The late 17th century saw the emergence of "night" clocks. They were developed in Rome by the brothers Matteo, Pietro Tommaso and Giuseppe Campani, for Pope Alexander VII. They gradually replaced "lantern" clocks, a field in which Camerini of Turin, among others, excelled around 1650-60. Richly decorated masterpieces, these "night" clocks were veritable small Baroque altars often fitted with silent escapements, hence their name "Orologi della Morte" or "Clocks of Death". It was possible to tell the time by them in the dark by placing a candle inside the clock. The light shone through an openwork disc representing the hours and fractions thereof which rotated instead of hands, to indicate the time. A system was even invented of projecting the time onto a wall. Besides the "night" clocks created by the Campani brothers, we can cite those of Giovan Pietro Callin of Genoa and of Ludovico Manelli of Bologna.
The late 18th and early 19th centuries saw trade flourish between Geneva and Italy. Houses such as Bautte & Cie, Vacheron Constantin or the Wyss brothers thrived commercially there, as did Breguet of Paris.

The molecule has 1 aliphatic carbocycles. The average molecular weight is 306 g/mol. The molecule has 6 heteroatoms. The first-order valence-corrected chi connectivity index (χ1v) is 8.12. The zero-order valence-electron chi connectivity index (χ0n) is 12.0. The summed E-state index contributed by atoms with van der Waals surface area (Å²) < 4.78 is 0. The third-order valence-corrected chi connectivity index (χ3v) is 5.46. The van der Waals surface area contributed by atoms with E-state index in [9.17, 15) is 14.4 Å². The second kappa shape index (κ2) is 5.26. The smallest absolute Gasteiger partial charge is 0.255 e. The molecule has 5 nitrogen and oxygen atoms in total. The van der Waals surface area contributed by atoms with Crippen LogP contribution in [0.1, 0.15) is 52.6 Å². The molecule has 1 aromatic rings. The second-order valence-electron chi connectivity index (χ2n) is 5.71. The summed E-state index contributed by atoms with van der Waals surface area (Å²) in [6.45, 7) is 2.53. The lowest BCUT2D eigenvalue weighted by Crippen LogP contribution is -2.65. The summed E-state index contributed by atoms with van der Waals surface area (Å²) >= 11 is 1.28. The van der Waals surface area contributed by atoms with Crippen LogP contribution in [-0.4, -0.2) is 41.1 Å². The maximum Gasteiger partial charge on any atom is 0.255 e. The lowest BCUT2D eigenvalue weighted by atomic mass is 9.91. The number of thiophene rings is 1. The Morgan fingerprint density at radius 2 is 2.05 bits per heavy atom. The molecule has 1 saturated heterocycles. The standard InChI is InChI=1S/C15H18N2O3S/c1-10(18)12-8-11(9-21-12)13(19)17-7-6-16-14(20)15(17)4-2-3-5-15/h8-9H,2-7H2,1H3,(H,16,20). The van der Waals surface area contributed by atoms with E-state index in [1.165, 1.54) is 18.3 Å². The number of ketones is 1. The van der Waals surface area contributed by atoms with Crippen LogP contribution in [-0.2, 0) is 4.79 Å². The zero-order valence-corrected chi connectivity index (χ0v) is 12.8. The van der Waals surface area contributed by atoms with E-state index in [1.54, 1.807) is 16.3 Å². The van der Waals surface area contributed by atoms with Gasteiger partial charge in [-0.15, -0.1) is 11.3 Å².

The Napoleonic wars, followed by the arrival of Bonaparte and the Emperor's relatives as the heads of Italy's states - forming the Cisalpine Republic in 1797, subsequently the Republic of Italy in 1801 and the Kingdom of Italy in 1805 - contributed greatly to the business success of the watchmaker Abraham-Louis Breguet and his son. Divided up after the treaties of 1815, dominated by Austria which claimed Lombardy and Venetia, Italy acceded painfully to its formation as a state (1859-1870). Thanks in part to Count Camillo Benso of Cavour (1810-1861). Cavour was the plenipotentiary minister of Vittorio Emanuele II, King of Piedmont-Sardinia (1820-1878), who was made King of Italy in 1861. His son Umberto I (1844-1900) succeeded him in 1878. Europe thus saw the rebirth of a prosperous nation.